To qualify as a complete extended PVP user (CEU), the farm had to vaccinate all cows and pregnant heifers 3-12 weeks before the expected calving and feed the calves TM from vaccinated cows at least during the first two weeks of calves´ life. Farms that vaccinated all cows and pregnant heifers 3-12 weeks before the expected calving and fed the calves TM for less than 14 days were categorized as complete standard PVP users (CSU). Farms that did not follow the vaccination instructions and fed the calves TM for less than 14 days were grouped as incomplete PVP users (ICU) in this study.

Statistical analysis

To analyze the association between PVP and calf mortality hazard, survival analysis was performed in which the herd-level calf mortality rates were compared in the pre-vaccination period (V- period) and during the first year of vaccination (V+ period) in each herd. As it is suggested that vaccination should be performed not later than three weeks before the expected calving and considering the fact that not all calvings happen at the predicted time, a waiting period of 30 days after the start of the vaccination was applied, meaning that the V+ period started one month after the farm started vaccinating their animals and lasted for 365 days. The V- period was determined as exactly one year prior to the V+ period (Fig. 3).

Fig. 3
figure 3

Determination of the herd-level study periods discriminating pre-vaccination (V-) period and first year of vaccination (V+) period

Data was used and handled as time-to-event data (´stset´ command) in Stata MP14 (College Station, TX: StataCorp LP). The calf-level observation period started with the birth of the calf or at the beginning of the observation period for calves that were born before the start of the study period to account for left truncation [58]. As the incidence of rota- and coronavirus infections peaks at two weeks of age [7, 9], but possible death might not occur immediately after becoming infected, the calf-level observation period lasted for 21 days. Two models were fitted for each study farm with the first analyzing the changes in overall calf-level mortality where the observation period ended with either on-farm mortality (unassisted death or euthanasia being the event of interest) or right censoring due to selling, slaughter, reaching 21 days of age or at the end of the study period. A second model was made to exclusively examine the diarrhea-induced calf mortality in the two periods. For the second model the observation period ended with either diarrhea-induced on-farm mortality (unassisted death or euthanasia due to diarrhea being the event of interest) or right censoring due to on-farm mortality caused by other reasons than diarrhea or selling, slaughter, reaching 21 days of age or at the end of the study period. As a background information, herd-level calf mortality rates were calculated for each farm as the number of deaths per 100 calf-months in the V- and V+ periods in total (including all mortality cases unrelated to farmers´ stated reason) and due to diarrhea (included farmers´ stated reasons “digestive disorders” and “metabolic disorders”).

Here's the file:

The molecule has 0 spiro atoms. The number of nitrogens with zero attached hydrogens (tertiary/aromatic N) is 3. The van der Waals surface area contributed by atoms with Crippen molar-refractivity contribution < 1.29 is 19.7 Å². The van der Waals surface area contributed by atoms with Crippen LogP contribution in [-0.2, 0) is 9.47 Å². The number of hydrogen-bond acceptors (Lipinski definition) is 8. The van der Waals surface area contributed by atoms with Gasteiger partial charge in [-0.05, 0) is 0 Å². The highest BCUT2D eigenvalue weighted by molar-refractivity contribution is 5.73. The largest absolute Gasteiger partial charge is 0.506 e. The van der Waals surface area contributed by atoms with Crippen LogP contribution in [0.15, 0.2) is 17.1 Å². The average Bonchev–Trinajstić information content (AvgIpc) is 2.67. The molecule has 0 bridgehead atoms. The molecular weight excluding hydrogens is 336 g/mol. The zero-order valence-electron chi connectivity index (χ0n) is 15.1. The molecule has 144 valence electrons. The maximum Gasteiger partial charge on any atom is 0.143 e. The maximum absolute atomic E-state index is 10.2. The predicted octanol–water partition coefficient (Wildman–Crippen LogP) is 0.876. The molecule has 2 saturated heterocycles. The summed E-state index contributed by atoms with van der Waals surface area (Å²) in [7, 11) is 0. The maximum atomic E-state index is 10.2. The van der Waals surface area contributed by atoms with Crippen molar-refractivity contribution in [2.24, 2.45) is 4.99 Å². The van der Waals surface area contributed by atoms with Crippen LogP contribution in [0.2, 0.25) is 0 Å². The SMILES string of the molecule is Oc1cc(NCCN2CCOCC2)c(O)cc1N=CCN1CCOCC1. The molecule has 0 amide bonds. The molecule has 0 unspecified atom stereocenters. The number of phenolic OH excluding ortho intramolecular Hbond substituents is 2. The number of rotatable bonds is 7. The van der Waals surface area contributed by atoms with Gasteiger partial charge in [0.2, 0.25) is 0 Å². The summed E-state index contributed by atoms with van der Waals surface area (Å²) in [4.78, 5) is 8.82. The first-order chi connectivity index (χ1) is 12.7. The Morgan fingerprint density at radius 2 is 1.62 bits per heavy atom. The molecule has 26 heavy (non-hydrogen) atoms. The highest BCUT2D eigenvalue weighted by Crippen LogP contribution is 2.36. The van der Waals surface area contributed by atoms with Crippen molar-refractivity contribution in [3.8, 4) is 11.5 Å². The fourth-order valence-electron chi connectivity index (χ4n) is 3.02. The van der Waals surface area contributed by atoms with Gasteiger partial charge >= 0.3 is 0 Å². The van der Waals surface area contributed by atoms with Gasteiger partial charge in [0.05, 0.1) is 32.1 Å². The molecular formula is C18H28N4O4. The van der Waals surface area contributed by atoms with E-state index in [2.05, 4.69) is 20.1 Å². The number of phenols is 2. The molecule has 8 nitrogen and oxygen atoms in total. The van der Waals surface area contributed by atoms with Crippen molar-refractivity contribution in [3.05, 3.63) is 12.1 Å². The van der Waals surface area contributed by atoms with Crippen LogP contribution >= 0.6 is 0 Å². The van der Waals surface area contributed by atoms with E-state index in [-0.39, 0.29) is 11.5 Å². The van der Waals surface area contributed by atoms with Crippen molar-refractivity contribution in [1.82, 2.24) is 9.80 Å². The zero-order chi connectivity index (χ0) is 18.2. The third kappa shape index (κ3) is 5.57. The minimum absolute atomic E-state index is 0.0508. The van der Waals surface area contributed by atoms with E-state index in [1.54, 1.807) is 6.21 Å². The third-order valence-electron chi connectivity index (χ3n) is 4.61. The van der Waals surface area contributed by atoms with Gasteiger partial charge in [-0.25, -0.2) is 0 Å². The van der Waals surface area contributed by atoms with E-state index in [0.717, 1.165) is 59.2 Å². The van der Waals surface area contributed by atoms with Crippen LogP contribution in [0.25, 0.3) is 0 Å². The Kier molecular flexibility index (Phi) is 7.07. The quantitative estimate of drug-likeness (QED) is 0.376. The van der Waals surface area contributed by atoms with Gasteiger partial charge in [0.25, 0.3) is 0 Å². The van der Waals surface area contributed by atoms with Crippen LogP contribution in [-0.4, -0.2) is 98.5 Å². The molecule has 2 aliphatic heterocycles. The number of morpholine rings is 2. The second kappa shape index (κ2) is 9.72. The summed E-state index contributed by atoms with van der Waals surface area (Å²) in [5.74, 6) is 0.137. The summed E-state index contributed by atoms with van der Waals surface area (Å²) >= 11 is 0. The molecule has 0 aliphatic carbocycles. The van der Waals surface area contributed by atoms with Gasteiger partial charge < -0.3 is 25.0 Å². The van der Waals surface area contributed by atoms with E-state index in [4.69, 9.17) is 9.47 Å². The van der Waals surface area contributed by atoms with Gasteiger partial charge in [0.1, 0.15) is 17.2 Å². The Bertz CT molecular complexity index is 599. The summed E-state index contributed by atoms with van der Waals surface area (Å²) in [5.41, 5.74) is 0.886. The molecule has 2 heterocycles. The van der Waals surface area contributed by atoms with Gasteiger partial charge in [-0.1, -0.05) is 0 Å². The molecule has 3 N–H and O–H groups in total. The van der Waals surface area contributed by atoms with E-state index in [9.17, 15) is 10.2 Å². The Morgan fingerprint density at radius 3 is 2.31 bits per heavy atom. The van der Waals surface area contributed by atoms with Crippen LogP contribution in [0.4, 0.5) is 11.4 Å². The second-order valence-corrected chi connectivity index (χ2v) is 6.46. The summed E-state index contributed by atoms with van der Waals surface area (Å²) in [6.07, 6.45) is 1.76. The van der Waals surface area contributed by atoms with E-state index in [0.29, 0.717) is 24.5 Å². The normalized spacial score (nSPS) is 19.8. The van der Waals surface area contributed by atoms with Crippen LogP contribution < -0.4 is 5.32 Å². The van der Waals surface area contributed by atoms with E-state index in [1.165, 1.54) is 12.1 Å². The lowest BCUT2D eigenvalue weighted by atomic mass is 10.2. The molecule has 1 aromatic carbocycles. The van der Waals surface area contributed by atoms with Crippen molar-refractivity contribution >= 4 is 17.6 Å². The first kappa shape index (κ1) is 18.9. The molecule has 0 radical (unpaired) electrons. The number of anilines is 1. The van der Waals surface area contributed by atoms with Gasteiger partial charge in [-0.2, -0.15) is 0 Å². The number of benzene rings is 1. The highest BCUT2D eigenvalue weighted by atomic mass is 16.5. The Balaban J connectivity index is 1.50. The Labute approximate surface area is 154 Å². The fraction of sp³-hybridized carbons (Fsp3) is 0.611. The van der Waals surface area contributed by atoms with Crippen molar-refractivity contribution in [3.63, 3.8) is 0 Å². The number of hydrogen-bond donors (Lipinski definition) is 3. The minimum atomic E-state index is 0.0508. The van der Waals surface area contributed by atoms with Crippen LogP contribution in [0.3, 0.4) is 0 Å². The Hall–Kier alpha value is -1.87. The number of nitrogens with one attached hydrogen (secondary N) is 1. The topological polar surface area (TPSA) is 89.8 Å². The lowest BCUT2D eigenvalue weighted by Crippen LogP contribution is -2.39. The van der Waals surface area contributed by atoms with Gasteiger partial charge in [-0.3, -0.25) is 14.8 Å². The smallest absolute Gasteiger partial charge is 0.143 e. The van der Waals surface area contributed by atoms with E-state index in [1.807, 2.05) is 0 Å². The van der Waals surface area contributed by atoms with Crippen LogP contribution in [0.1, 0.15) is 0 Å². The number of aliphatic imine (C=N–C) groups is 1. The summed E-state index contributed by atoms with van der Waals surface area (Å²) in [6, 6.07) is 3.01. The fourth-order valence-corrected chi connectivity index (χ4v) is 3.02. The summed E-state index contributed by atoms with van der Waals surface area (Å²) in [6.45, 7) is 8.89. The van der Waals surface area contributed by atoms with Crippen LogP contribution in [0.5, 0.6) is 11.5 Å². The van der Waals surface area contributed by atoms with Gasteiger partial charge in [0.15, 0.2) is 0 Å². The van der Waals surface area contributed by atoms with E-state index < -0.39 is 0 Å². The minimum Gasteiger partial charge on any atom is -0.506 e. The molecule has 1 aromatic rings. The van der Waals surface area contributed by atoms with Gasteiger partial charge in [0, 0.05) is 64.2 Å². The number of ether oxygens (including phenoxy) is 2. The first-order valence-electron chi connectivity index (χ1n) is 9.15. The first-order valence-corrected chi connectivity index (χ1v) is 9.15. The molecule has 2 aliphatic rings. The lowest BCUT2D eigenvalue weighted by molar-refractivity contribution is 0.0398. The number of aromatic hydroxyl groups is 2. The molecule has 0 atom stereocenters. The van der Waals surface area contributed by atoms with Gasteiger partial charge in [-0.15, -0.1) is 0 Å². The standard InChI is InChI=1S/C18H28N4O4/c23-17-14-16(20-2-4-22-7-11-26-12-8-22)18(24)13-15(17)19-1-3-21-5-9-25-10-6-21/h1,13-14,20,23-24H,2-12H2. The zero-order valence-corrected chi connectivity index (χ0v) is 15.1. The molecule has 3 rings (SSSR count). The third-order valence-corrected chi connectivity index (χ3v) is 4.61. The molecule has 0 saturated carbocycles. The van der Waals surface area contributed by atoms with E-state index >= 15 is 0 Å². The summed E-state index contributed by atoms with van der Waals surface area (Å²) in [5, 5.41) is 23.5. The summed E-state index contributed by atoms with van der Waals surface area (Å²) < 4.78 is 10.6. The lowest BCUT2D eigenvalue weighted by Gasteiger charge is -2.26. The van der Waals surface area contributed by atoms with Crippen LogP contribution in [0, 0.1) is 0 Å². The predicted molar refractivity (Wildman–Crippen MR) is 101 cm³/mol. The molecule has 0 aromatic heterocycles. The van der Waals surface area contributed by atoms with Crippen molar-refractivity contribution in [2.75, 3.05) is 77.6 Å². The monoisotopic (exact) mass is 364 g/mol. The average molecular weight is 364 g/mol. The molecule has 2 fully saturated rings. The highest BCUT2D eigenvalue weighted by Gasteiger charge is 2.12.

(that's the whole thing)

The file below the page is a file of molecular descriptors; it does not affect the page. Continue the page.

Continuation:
Estonian farmers are obliged to ear-tag calves during the first 20 days of age [59]; therefore, the registry data might miss information about deaths that occurred during the first weeks of calves’ life. To overcome this problem in the analysis in which the association between implementing PVP and calf on-farm mortality was analyzed, only farms that stated they ear-tag their calves within the first four days after birth were included. Although the use of PV and calf feeding practices were analyzed using data from all 15 recruited farms, two CSU herds were excluded from the mortality analyses due to this restriction. Kaplan-Meier survival graphs (´sts graph´ command) discriminating survival curves for V- and V+ periods were composed across all CEU (n = 6), CSU (n = 4) and ICU (n = 3) farms. Mixed-effect Cox regression analysis (´stcox´ command) with herd included as random effect (specified as option ´shared´) was used to analyze the statistical difference between calf mortality hazards in V- and V+ periods (specified with dichotomous fixed-effect variable ´period´) in all CEU, CSU and ICU farms. The association between the PVP and the age at death was analyzed using a random effect linear regression model specifying age at death as the outcome variable, study period as a fixed effect and herd as a random effect, calculated separately for CEU, CSU and ICU herds.

Availability of data and materials

Data used in the present study was obtained from Estonian national registries Estonian Agricultural Registers and Information Board and Estonian Livestock Performance Recording Ltd under a confidentiality agreement and is not allowed to be made publicly accessible.

Abbreviations

CEU:

Complete extended pre-calving vaccination programme user

CMH:

Calf mortality hazard

CSU:

Complete standard pre-calving vaccination programme user

ETEC:

Enterotoxigenic Escherichia coli

HR:

Hazard rate ratio

ICU:

Incomplete pre-calving vaccination programme user

PV:

Pre-calving vaccination

PVP:

Pre-calving vaccination programme

SPC:

Summary of product characteristics

TM: